Suddenly, the angel was joined by a vast host of others—the armies of heaven—praising God and saying, “Glory to God in highest heaven, and peace on earth to those with whom God is pleased.” (Luke 2:8-14 NLT)
Mary and Joseph didn’t see the angels. They had already heard from the heavenly beings. God didn’t send the chorus to encourage the couple. On the contrary, He sent the couple to encourage the people. The shepherds couldn’t have made the ninety-mile trip to see God’s Son, so He brought His Son to them.
When the angels had returned to heaven, the shepherds said to each other, “Let’s go to Bethlehem! Let’s see this thing that has happened, which the Lord has told us about.” (Luke 2:15 NLT)
Sometimes our discomfort is for the sake of bringing others closer to God.
The shepherds came. Not only did they believe, they went out to tell anyone who would listen what they saw. Luke 2:18-19 says, “All who heard the shepherds’ story were astonished, but Mary kept all these things in her heart and thought about them often.”
It doesn’t say Mary was rewarded with a shower and hot meal, or even a comfy bed and a warm blanket. She kept all the stories in her heart. Maybe the stories of Jesus, most likely the stories of others’ salvation. That was her reward.
All it took was one bad day for me to forget what Christmas is all about. The salvation of God made flesh for all mankind. In light of that, is anything impossible for God?
What if we did as Mary modeled and pondered the stories in our heart? What if instead of carrying the hurt, injustices, and sorrow into 2020 we take with us God’s miracles and glory? What would that look like?
For me, it would be voice texting sixty percent of the third book of the Once Lost series because I couldn’t type at the beginning of the year. I would remember the feeling of being loved and cared for by my family when I had to ask them to do everything for me. I would hold tight to the dozens of conversations I had with my father in the hospital about his life, my family, and God. It would be the feeling of glory and overwhelming peace the moment my dad past from this life into heaven. I’d also remember that moment God answered the prayer I’d prayed for three decades.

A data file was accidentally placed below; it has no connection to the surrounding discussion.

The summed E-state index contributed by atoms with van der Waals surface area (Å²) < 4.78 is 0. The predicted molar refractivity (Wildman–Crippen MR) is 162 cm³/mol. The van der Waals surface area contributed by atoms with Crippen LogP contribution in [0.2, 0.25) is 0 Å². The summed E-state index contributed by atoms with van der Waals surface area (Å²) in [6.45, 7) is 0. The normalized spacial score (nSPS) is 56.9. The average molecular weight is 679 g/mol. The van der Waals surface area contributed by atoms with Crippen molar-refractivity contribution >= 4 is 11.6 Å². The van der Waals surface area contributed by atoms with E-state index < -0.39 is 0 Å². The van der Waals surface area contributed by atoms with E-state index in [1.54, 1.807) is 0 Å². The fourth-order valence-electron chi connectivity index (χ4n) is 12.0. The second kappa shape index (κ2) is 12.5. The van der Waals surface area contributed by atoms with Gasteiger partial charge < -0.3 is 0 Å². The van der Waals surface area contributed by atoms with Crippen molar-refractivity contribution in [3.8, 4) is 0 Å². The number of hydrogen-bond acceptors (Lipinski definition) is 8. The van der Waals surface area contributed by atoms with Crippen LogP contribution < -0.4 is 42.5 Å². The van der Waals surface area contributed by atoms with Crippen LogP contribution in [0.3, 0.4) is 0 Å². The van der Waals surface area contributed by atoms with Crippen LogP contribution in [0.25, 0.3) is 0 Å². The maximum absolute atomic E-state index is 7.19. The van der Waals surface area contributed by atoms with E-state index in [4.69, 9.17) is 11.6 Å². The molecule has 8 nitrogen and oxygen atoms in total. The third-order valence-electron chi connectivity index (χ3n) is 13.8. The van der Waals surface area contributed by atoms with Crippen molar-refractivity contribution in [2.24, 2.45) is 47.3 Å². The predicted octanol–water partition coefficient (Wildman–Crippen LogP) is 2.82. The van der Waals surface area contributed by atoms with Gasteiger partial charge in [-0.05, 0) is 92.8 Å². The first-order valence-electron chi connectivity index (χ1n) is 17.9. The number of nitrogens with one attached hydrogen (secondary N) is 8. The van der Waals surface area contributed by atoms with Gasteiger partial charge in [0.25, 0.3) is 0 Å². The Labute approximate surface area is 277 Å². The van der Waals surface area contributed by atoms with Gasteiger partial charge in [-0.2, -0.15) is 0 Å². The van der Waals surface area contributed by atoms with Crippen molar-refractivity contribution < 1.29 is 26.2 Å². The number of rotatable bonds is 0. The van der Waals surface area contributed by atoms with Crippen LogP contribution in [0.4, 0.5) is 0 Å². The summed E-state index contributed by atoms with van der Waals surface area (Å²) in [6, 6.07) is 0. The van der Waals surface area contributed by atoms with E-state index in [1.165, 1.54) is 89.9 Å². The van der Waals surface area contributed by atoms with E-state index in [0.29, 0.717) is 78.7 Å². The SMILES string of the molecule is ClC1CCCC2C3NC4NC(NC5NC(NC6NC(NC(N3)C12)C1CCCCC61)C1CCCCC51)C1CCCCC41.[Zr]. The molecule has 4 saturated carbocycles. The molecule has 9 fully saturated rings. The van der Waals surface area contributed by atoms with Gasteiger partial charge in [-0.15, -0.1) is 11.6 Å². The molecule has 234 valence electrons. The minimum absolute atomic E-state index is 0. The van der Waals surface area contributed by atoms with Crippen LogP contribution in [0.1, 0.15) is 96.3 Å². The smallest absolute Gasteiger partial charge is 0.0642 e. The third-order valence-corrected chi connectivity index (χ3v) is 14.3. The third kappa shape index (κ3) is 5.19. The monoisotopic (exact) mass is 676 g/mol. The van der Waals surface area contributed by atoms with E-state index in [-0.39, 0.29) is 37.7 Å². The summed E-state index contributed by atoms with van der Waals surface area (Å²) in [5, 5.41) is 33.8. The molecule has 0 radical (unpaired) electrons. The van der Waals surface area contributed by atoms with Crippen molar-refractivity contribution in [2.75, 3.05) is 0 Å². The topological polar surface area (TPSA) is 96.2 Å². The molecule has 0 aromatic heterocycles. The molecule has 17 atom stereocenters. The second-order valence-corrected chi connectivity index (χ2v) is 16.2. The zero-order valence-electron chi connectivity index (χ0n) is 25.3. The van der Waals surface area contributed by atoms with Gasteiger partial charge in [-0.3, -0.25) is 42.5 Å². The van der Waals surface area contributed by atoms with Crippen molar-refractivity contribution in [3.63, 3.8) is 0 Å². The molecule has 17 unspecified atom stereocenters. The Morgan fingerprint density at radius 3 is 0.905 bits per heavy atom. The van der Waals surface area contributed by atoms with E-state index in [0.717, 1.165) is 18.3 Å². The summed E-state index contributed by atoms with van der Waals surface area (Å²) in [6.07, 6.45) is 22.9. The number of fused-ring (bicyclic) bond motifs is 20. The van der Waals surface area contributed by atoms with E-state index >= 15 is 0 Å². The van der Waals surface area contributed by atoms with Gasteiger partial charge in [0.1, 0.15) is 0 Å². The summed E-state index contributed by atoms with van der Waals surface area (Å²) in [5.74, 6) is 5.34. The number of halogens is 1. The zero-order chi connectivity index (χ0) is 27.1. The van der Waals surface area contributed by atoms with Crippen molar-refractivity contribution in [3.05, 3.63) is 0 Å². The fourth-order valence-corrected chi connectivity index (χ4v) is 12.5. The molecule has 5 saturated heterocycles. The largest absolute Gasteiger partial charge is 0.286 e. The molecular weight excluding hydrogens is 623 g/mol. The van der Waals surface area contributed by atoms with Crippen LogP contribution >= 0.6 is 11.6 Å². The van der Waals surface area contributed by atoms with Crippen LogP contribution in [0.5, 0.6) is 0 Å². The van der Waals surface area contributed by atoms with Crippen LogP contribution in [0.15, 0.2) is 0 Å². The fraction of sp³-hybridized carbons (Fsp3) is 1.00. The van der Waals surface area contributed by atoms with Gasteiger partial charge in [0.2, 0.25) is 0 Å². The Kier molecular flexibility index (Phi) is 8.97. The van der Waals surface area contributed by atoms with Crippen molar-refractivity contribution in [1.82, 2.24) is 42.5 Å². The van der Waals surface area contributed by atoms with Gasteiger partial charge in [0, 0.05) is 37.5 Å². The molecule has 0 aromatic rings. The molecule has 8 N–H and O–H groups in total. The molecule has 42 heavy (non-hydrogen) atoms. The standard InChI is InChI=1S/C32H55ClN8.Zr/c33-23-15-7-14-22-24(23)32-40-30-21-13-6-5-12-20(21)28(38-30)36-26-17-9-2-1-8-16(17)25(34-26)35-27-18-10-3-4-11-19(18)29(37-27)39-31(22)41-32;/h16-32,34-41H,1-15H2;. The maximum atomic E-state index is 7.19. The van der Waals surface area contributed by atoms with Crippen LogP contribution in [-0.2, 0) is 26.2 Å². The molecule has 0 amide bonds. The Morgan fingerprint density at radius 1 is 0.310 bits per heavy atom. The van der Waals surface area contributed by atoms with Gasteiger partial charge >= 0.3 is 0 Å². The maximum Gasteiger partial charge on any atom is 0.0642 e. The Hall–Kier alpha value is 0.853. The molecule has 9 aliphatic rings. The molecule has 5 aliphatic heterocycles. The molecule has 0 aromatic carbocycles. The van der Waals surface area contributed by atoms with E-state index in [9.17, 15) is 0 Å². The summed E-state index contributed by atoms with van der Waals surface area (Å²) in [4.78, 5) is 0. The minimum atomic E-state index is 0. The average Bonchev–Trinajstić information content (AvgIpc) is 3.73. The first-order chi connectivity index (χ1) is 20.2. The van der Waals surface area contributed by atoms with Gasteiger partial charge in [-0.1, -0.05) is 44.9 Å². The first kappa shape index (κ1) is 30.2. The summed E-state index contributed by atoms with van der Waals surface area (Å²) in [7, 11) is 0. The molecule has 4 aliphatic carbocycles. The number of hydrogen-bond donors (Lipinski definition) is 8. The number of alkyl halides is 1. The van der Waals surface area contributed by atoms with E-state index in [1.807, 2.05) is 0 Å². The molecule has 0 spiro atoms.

“Lord, let my entire family know about You and Your salvation.”
That prayer was answered as I shared the gospel to them at Dad’s memorial. And instead of remembering the complications and hassles of biopsies, I’d cling to the support and encouragement of friends and my family knowing that regardless of what comes my way I’m covered with prayer and love. If I carry all that into 2020, well, my heart will be full.
As you spend time reading the Christmas story (Luke 2, Matthew 1-2), ponder what of God’s glory He wants you to hold on to. Consider how your attitude in what you are going through can be a witness to others. Then lift it all up to Him in prayer.
You know what I’ve been through. You know the hurt, the hardships, the disappointments. God, right now I lift that up to You. Take my focus from that to Your glory. Show me how You are using my circumstances to farther Your kingdom. Open my eyes to who You want me to witness to. As I consider the gift and miracle of Jesus this week, encourage my faith by showing me the miracles You want to perform in my life. May this be a new season of standing on Your promises and seeking Your glory.
In Jesus’ name,